However, there were some exceptions too that were related to long-term defence and scientific cooperation. The BrahMos cruise missile JV and development of multirole Sukhoi Su30MKI and launching production of polio vaccine at BIBCOL in Bulandshahr, Uttar Pradesh are due to personal involvement of Dr APJ Abdul Kalam and some other senior officials of the S&T ministry.
Restricted list of items allowed for export to Russia against rupee debt payment and requirement of opening Letters of Credit by importers became stumbling blocks in sustaining and developing trade with Moscow, where the government had withdrawn from trading, which had been given to private companies.
As a result, China and Turkey with streamlined logistics filled the void left by India. There never was any serious and open debate in the country except suggestions to refuse to repay Soviet debt to Russia. Thanks to the wisdom of Prime Ministers PV Narasimha Rao and Atal Bihari Vajpyee that no such steps were taken by the government.
After Chanakya, India gradually lost the strategic culture due to various reasons including foreign invasions and colonisation, which were the result of betrayals and treacheries. The task of strategic thinking was left to outside rulers.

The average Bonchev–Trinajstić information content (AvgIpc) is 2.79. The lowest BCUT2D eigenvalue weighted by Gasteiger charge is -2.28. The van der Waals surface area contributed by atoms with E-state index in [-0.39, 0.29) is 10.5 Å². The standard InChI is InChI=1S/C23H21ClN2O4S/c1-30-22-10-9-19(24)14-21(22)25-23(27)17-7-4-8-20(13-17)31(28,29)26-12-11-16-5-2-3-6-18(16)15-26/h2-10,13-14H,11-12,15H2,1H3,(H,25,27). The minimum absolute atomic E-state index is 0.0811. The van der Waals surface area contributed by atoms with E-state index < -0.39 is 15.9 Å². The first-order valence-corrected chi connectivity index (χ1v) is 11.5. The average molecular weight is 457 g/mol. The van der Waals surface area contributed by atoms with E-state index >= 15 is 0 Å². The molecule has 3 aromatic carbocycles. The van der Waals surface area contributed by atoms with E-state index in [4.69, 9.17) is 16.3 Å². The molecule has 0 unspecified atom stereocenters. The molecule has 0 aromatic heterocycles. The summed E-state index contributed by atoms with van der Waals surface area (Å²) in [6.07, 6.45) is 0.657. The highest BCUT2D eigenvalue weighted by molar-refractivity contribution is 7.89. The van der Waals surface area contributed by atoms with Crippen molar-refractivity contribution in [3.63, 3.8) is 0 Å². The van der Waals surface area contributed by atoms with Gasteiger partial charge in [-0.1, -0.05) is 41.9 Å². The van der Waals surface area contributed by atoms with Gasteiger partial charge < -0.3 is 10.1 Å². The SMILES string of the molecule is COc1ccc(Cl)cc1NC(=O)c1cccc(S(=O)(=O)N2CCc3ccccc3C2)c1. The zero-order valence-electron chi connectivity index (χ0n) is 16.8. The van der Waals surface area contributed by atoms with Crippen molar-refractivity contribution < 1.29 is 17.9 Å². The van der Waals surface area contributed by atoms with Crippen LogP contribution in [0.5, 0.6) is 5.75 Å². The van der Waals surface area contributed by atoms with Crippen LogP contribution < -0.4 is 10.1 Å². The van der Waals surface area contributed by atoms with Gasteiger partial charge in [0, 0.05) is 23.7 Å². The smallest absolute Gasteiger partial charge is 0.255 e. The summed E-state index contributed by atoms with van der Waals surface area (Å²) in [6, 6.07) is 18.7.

It is noteworthy that the various think-tanks have emerged of late. But most of them are following the school of thought inherited from the British rulers or their Transatlantic American allies. Probably, because grants and funds do come from the Western partners while there is absolutely no debate on how to chalk India’s long-term strategy beyond current rivalries between the USA, China, and Russia.
Even the so-called privately founded think-tanks are deprived of independent discussions due to hefty government grants and funding. There is nothing odd in it if they promote the government’s line in academic discourse. Today’s agenda is for seeking closest partnership with the US to counter China.
But nowhere in public domain do you see the discussions on the obvious decline of the world’s about-250-year-old superpower due to the inherent contradictions. Nobody is asking what will we do if the US based on lofty liberal ideology fails like the USSR that was based on Communist ideology. A similar challenge could be in store for China.
Russia staged a comeback thirty years after Soviet Empires collapsed thanks to its conservative, traditional values enshrined in its over 1,000-year-long history of statehood. China made a meteoritic rise on the basis of values enshrined in its over 5,000 year old civilisation. India currently is looking towards its past civilizational heritage to regain a global power status. These are some of the issues which should be the focus of Indian strategic thinking.
A wise man learns from other’s mistakes. We need to grow beyond the ‘mohalla’ mentality and our think-tanks should be guiding force like the ‘ashrams’ of ‘Rishi-munis’ in the ancient times.
– The writer is a Moscow-based independent analyst. The views expressed are personal and do not necessarily reflect the views of Raksha Anirveda